learn how forces cause this effect and how we
can see when it is happening
Definition: revolution is the force that acts on an
object to cause it to travel around another object
that is outside of its own dimensions. We refer to
the path as its orbit.
Things to know:
What is an orbit?
An orbit is an imaginary line around a
position which may or may not be visible.
An example of an invisible point is the
place we call the south celestial pole about
which all of the stars travel in the southern
sky (we cant see it but know its there).
These orbits are normally in one plane
(like the edge of a plate) but can be in any
direction.
What types of objects can revolve?
Any object can revolve around another,
and in our previous example, the pendulum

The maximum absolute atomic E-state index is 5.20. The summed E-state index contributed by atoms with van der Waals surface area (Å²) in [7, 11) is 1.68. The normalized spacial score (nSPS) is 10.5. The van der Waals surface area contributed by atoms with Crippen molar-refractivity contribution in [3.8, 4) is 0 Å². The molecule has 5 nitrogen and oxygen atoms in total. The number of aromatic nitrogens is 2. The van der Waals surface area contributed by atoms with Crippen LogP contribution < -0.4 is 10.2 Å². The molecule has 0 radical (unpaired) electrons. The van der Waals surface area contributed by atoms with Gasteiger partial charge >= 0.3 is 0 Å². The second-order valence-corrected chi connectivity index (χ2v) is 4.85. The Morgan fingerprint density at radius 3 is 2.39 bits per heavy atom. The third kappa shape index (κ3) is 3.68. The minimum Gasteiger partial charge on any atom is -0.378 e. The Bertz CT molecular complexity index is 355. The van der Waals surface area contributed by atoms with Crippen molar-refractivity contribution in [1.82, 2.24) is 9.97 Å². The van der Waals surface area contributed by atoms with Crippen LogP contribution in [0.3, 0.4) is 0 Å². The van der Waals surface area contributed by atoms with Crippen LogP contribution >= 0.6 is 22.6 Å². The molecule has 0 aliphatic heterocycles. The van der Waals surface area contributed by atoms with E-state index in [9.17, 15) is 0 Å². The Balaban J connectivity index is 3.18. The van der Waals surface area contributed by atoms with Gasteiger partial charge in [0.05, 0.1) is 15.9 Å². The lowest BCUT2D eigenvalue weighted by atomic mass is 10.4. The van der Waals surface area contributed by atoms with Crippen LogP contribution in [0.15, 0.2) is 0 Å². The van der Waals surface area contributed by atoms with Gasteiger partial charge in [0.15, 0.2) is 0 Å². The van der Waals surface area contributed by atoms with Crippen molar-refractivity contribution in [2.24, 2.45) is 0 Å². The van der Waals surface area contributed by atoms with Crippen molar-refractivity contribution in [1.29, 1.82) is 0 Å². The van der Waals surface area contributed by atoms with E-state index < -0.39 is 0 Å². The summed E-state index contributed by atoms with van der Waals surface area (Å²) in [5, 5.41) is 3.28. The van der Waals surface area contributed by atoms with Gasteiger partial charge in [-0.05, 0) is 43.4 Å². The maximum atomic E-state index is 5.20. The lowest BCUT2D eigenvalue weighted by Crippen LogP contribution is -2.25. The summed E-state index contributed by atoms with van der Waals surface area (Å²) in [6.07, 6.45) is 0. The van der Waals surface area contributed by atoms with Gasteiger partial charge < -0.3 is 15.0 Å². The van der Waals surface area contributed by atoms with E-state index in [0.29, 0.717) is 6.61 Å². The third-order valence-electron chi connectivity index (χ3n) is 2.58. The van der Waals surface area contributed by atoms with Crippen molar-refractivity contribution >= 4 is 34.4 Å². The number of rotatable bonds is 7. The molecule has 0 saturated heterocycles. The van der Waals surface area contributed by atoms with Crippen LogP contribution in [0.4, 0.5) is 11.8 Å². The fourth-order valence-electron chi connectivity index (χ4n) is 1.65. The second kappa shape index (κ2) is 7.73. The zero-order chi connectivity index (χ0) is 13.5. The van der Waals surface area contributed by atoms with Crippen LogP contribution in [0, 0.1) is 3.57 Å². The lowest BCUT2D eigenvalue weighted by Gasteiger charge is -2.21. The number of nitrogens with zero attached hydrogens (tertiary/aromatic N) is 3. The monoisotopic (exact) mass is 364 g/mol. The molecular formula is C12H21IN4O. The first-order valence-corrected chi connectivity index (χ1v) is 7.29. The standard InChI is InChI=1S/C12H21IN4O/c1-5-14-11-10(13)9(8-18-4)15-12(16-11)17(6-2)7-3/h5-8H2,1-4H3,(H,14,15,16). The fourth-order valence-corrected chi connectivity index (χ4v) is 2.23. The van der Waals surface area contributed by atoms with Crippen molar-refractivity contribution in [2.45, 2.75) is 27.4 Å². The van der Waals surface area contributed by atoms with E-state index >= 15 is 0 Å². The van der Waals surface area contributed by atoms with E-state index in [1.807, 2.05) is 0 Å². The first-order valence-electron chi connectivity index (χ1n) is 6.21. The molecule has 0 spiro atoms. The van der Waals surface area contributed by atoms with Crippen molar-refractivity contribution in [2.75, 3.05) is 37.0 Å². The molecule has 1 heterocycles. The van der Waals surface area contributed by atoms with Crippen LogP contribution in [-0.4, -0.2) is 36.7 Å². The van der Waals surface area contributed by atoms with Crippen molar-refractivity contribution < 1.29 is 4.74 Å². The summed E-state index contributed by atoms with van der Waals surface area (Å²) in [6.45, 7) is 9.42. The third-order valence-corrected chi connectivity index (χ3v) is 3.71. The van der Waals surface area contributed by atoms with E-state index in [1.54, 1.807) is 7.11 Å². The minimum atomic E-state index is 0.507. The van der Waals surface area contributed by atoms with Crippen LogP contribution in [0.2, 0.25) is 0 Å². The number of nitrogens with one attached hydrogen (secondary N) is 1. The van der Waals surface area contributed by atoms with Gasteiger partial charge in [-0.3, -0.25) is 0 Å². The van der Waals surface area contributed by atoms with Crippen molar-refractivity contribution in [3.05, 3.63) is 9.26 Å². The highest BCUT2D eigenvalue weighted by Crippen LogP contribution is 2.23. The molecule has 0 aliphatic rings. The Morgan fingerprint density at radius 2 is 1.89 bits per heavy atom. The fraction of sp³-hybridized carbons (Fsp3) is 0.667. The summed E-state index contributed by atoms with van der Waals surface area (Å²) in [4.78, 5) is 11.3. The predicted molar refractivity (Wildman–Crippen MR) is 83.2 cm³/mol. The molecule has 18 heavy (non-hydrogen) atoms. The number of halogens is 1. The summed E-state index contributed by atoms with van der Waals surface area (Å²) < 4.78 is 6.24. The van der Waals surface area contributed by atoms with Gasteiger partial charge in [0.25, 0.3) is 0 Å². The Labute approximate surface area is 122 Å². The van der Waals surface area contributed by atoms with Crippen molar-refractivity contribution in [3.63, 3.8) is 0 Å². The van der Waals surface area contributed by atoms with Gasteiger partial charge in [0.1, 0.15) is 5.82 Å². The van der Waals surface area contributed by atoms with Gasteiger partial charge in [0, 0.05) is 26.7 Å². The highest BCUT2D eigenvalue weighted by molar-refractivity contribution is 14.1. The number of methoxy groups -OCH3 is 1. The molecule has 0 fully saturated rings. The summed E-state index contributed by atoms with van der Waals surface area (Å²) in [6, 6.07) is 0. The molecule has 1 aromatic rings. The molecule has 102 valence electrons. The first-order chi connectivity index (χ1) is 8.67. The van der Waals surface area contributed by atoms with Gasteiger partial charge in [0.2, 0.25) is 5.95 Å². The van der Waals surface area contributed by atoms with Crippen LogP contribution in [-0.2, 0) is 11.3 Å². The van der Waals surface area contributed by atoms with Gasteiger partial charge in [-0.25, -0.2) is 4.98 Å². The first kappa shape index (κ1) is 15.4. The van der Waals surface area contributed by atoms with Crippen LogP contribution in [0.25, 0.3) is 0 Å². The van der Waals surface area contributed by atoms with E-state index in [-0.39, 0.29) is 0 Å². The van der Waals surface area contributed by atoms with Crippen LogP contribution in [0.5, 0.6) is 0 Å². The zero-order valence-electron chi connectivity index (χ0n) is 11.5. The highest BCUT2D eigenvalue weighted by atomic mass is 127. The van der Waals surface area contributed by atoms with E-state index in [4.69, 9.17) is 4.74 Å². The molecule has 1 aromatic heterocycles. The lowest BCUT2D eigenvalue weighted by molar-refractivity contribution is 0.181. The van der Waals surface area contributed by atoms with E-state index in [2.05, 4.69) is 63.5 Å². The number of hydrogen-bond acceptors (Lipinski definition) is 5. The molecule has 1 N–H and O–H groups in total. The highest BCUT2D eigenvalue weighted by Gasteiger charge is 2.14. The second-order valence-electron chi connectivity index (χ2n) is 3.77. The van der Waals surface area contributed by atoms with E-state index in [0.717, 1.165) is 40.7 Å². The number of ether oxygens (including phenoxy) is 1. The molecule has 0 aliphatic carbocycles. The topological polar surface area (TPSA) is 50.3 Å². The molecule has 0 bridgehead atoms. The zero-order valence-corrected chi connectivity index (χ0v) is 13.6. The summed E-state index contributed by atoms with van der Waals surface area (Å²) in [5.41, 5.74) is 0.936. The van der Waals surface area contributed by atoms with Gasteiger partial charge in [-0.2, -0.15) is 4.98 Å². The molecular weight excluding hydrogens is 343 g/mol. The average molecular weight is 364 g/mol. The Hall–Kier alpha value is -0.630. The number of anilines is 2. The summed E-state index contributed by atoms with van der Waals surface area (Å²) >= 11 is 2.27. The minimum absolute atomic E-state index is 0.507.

head rotates around the fixed point known
as a fulcrum. Again, there are no size
limitations, i.e. the moon revolves around
the earth.
What signs can we see?
The moon goes around the earth and we
see it rise in the east and set in the west.
How can we measure it?

2 Minutes
Picture and notes
on whiteboard
10 Minutes

Benjamin Dillon
30306599

CHECK
SUMMARY

ESTABLISH
(Point 3)

CHECK
SUMMARY

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One revolution is a complete circuit


measuring 360 back to its original place.
Ask how a revolution is different to a rotation.
Provide correct answer if required and get
students to take notes. Add to the drawing on the
board, clearly showing another object and show
its pathway with a line, around the rotating ball.